After being released from prison, Anthony Brown is working on repaying his debt to society. Through the BRIDGE program, Integrity is helping Anthony with his journey.
In an attempt to be a “street hustler,” Anthony said he made a series of bad decisions, including robbing a bank, which landed him a 17 year prison sentence.
When he first started his sentence, Anthony met a fellow inmate who wouldn’t allow him to play the victim. “He was grooming me not to be some wayward, lost soul, because [prison] can suck your soul. What he was doing was making me take ownership of my life, so that started the trajectory.”
Anthony said that there are four types of prisoners: the Model Prisoner, the Inmate, the Dreamer/Schemer, and the Redeemed. Anthony said he was fortunate enough to complete the CHALLENGE program, a therapeutic program that provided him with concept and tools to embrace positive growth, making him one of the Redeemed. “If you really buy into it, change is possible.”
Before his release, Anthony asked for re-entry resources and received a list of organizations. Integrity was the only organization listed that was still active. Anthony said the organization supported him, and that support gives him more incentive and motivation to live up to the ideals he has set for himself. “For Reverend Beckham and for the staff of Integrity to even welcome me with open arms, it means that there is evidence of my redemption. People can see it, people are willing to give me a try.”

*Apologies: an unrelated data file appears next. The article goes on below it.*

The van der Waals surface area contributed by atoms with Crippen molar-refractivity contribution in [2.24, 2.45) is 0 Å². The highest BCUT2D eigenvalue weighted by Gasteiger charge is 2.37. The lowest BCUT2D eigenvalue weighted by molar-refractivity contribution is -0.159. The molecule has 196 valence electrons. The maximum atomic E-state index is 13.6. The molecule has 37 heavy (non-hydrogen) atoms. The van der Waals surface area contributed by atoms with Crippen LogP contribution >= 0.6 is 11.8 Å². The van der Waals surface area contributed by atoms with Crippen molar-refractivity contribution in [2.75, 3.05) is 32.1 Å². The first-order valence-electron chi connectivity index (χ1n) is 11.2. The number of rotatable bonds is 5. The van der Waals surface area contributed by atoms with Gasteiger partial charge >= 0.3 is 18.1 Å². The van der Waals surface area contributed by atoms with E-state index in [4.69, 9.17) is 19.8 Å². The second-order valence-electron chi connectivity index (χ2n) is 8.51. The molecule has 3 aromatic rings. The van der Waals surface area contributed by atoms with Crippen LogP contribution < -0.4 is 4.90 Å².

Anthony completed the NET course and is now working on the Beautification Team as a Team Lead, and recently enrolled at Atlanta Technical College to gain some formal education.
Part of Anthony’s journey includes being an advocate for prison reform and an easier re-entry process for formerly incarcerated individuals, and he is working with Integrity’s Re-Entry team to do that. “I don’t want to be a martyr. I want to come out here and enjoy life, I want to spend more time with my daughters, I want to go on vacation, but I feel like the onus is on me to be a voice of what’s going on in these American prison systems. Who else better to speak about that than someone who actually lived it?”